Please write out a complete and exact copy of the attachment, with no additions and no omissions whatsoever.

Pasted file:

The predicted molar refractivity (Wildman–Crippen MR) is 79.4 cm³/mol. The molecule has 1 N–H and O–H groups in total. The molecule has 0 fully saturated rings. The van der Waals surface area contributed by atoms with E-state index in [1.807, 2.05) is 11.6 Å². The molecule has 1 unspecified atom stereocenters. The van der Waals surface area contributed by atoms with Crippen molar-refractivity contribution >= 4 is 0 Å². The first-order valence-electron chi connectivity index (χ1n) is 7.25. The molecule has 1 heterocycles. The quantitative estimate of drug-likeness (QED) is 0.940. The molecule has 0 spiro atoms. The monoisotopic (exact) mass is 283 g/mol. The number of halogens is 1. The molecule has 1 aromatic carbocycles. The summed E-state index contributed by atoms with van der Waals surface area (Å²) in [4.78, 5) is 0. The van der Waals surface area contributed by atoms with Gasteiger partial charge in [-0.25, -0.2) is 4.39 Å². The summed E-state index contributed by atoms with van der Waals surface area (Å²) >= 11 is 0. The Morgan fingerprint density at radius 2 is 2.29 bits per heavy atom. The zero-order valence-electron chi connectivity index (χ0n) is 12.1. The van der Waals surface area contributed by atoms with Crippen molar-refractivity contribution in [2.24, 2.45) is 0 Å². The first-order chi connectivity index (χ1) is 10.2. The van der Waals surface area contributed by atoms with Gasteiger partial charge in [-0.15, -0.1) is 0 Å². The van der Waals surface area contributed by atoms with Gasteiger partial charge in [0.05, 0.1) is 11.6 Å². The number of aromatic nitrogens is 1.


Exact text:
The predicted molar refractivity (Wildman–Crippen MR) is 79.4 cm³/mol. The molecule has 1 N–H and O–H groups in total. The molecule has 0 fully saturated rings. The van der Waals surface area contributed by atoms with E-state index in [1.807, 2.05) is 11.6 Å². The molecule has 1 unspecified atom stereocenters. The van der Waals surface area contributed by atoms with Crippen molar-refractivity contribution >= 4 is 0 Å². The first-order valence-electron chi connectivity index (χ1n) is 7.25. The molecule has 1 heterocycles. The quantitative estimate of drug-likeness (QED) is 0.940. The molecule has 0 spiro atoms. The monoisotopic (exact) mass is 283 g/mol. The number of halogens is 1. The molecule has 1 aromatic carbocycles. The summed E-state index contributed by atoms with van der Waals surface area (Å²) in [4.78, 5) is 0. The van der Waals surface area contributed by atoms with Gasteiger partial charge in [-0.25, -0.2) is 4.39 Å². The summed E-state index contributed by atoms with van der Waals surface area (Å²) >= 11 is 0. The Morgan fingerprint density at radius 2 is 2.29 bits per heavy atom. The zero-order valence-electron chi connectivity index (χ0n) is 12.1. The van der Waals surface area contributed by atoms with Crippen molar-refractivity contribution in [2.24, 2.45) is 0 Å². The first-order chi connectivity index (χ1) is 10.2. The van der Waals surface area contributed by atoms with Gasteiger partial charge in [-0.15, -0.1) is 0 Å². The van der Waals surface area contributed by atoms with Gasteiger partial charge in [0.05, 0.1) is 11.6 Å². The number of aromatic nitrogens is 1.